Decorating with wallpaper
Ronald Redding, designer of Ronald Redding Designs and VP of Design at York Wallcoverings, is a leading source when it comes to advising on wallcoverings that will work in your space, large or small, old or new. We got in touch with him to get his take on why wallcoverings are a great alternative to paint and why you shouldn’t be scared to embrace wallpaper.
Style at Home Ronald, what trends are you finding popping up in wallcoverings?
Ronald Redding Metallics have been a big theme for the past couple of years. We noticed that metallics -- gold, silver, copper, bronze -- often combined, are important in everything from fixtures, furniture and decorative accessories.
S@H Your wallcoverings are beautiful. Where do you find your inspiration?
RR I look to trends in residential architectural design. For example, ceilings are becoming more dimensional and a more important design feature overall to a room. The tray ceiling, which can be subtle or quite dramatic, breaks up a flat ceiling line. In turn, this trend inspires me to create wallcoverings with the ceiling -- also known as the “fifth wall” -- in mind. We’re introducing more non-directional patterns, textural wallpapers and embellished designs with metal elements and even Swarovski crystals that look particularly striking on the ceiling.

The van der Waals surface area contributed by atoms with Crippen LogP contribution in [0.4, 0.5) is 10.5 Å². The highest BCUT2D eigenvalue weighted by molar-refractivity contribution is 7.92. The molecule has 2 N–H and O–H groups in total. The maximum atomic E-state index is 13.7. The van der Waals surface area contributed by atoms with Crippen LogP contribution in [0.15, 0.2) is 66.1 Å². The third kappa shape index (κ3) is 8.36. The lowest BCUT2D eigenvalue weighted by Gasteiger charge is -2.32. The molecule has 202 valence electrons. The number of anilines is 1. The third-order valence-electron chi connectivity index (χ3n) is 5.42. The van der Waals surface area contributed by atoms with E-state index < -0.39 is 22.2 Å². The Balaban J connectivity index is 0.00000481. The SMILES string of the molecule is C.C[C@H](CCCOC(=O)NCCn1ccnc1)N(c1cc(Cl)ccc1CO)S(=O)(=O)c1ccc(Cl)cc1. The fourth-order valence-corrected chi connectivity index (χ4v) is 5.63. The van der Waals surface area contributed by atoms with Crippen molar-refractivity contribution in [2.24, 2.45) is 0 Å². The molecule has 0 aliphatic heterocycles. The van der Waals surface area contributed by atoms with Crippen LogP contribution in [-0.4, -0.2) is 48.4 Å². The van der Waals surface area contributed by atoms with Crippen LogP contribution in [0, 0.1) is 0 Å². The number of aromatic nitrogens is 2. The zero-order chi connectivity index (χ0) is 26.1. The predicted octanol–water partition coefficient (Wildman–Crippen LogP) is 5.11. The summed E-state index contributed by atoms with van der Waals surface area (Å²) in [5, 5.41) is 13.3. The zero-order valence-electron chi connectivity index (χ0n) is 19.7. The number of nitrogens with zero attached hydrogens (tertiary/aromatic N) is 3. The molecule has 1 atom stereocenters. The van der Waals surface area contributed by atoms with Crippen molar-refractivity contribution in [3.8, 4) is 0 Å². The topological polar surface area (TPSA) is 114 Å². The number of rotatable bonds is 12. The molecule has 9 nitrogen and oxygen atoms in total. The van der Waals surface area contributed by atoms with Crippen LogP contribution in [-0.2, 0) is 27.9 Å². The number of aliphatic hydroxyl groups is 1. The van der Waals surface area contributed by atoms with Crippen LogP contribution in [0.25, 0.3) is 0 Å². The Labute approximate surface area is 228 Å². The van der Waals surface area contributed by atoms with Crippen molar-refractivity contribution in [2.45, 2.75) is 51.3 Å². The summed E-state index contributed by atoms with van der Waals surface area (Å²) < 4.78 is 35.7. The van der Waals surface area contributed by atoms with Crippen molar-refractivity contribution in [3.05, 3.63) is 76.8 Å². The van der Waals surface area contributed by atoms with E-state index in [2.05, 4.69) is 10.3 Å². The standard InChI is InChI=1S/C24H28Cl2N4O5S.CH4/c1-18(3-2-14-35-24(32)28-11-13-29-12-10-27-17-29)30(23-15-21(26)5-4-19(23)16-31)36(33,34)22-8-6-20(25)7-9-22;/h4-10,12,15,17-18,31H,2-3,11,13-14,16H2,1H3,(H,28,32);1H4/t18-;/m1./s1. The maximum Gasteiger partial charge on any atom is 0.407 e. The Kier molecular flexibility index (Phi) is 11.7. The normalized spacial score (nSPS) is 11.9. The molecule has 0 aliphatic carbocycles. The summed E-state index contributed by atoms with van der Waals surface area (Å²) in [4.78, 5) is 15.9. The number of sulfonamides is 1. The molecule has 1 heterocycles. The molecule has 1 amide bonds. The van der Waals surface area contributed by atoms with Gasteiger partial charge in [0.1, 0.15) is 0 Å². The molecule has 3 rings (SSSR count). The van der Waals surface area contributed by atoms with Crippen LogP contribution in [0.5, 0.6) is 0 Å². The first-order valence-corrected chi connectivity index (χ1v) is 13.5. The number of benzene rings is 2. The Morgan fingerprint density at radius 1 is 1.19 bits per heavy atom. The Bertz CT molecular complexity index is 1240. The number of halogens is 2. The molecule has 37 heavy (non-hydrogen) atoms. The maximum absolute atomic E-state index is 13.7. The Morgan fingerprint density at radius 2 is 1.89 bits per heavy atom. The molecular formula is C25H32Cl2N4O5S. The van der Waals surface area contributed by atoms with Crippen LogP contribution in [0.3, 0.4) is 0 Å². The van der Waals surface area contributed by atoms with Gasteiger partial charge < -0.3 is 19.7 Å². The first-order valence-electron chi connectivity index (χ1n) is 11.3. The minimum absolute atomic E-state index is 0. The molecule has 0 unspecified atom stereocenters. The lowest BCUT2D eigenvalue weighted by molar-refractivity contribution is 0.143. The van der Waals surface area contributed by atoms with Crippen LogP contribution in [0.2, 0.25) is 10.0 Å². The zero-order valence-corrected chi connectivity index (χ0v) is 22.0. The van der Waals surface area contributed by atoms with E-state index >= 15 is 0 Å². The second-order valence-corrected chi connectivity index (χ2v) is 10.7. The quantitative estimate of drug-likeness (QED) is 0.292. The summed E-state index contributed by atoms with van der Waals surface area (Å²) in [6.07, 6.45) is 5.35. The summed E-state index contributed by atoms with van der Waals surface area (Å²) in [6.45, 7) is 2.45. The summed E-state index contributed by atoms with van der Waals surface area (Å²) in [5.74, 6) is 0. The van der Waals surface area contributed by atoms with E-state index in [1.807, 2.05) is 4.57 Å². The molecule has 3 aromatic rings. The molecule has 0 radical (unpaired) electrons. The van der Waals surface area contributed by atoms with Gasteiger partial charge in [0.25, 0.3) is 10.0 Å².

S@H Do you advise people to use wallpaper in small spaces? Won’t patterned wallpaper make a small space appear too busy?
RR Not at all. A very dramatic design can make a great decorating statement in a small space. If you wrap the entire room -- including the ceiling -- the walls seem to disappear, so that you don’t feel as if you are enclosed in a small room. Also, since many new homes have high ceilings throughout the house, they often feel out of proportion in the smaller rooms, so wallpaper on the ceiling can help bring the room into balance and make it feel more comfortable.
All images courtesy of Ronald Redding Design.S@H And what about wallpaper in a large space?
RR There are so many large-scale patterns that are designed expressly for large spaces and for rooms with high ceilings. If, however, there are budget constraints, you can choose to feature a luxurious pattern on a single wall and choose a less expensive coordinating pattern for adjacent walls or paint the walls a colour that plays up the pattern. A small pattern can also work in a large space. It becomes more of a texture than a pattern and gives the room an intimacy that is often lacking in sprawling rooms.
S@H Many of us are a bit wary of incorporating more than one pattern in a space. Are there any rules that should be followed regarding multiple patterns in a room?
RR There are no rules just as there are no limits to the imagination. I’ve visited with interior designers who have done some amazing work with our wallpapers. I’ve seen them mix several patterns in a room, turning it into artwork. One look I love is having one pattern alternate with another to create a wide stripe. Some designers will hang the product on its side -- it’s called ‘railroading’ -- to create a horizontal stripe and that too, is a beautiful effect.
S@H It seems as though wallpaper is really starting to become more popular again, but what would you say to those who still feel it’s a bit outdated?
RR I would say that they really need to just take a look around them. You know wallpaper has arrived when it’s in the background of major fashion magazines like Vogue.